NR 15
Slowness and silence, inertia and tranquility
Slowness and Silence in Artistic Research
Maiju Loukola, Jaana Erkkilä-Hill, Eija Timonen
The themes of this issue discuss the methodical, conceptual and practical connections of artistic research to slowness and silence, inertia and tranquility. What kinds of dimensions can silence or slowness open up and catalyse in artistic research? What might silence challenge, and what slowness? Depending on the perspective, slowness can either be worth pursuing or it can clearly refer to "retardation" or a lack (e.g. bureaucracy). Silence, in turn, can be a value to be sought for: we often long for the quiet of nature or wish for the traffic noise to muffle down. Silence can be an issue that makes communication difficult, or even aggressive/passive resistance, for example when an initiative receives only silence in return. Are there certain specific aspects of knowing and being that are associated with slowness and silence?
Since early 2020, a new kind of echo has fallen over our themes, one that has interrupted the rhythms of the familiar being and given a different kind of framework in haste and hurry, perhaps aroused in a new way to marvel at the meaning of the result-driven hop. As a temporarily permanent environment of teleworking, home has turned into a public space in one sweep, and the sounds of work, in turn, mingled into the private landscape.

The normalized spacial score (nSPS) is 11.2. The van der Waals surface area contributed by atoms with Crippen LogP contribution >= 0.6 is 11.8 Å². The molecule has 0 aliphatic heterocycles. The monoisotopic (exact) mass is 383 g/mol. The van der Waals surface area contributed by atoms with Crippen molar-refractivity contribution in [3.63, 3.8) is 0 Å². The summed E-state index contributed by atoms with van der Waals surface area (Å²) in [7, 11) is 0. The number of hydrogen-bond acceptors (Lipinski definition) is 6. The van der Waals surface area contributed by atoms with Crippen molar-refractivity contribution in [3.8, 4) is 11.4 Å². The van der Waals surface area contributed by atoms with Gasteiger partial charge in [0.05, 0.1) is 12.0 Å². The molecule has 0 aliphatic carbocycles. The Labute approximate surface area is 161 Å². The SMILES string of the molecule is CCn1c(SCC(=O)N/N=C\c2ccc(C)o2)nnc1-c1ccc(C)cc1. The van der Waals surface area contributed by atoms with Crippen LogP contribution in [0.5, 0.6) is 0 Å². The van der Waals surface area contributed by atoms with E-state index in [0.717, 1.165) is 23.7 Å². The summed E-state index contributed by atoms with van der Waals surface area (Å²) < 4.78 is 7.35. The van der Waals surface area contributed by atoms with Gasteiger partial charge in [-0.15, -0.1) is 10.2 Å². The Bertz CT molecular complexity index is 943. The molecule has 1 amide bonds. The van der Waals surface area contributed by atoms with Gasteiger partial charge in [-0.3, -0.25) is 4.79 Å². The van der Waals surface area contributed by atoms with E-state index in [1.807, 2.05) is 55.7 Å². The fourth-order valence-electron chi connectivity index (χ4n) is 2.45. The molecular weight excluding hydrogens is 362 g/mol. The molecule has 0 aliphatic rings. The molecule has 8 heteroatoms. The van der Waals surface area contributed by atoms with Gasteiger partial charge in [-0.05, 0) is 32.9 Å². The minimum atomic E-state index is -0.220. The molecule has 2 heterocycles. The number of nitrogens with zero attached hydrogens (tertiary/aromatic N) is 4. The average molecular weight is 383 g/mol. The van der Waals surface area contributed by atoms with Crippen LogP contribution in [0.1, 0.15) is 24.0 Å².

Artistic research can be thought of as a focused area of attention towards the senses and aesthetic experiences, which stand out from the noise of social debate. Research may sweep you away at the most rapid of paces due to the pressure to get results or because of pure enthusiasm, but typically artistic research processes require time and focus to experiment with ideas and to allow practices and thoughts to mature. Methodological, conceptual and artistic insights become identified, reflected and repeatedly questioned only through gradually unfolding processes.
This issue dedicated to slowness and silence consists of altogether twelve expositions. Four of these examine the slow and enduring performative, aesthetic-experiential and/or political potential of an artistic process (Lampela, Alaluusua, Rouhiainen & Heimonen, Kaverma); two of the expositions dismantle canonized institutional artistic practices (Skoogh, Trento); two challenge to reflect on the political potential of artistic work in the framework of slow activism or silent resistance to ecological issues (Oja, Mäkiranta); two expositions focus on the issues of living and non-living agency (Gustafsson, Guttorm); and two in turn deal with materiality as a key determinant of research-oriented artistic practice (Hast & Nesami, Lauri).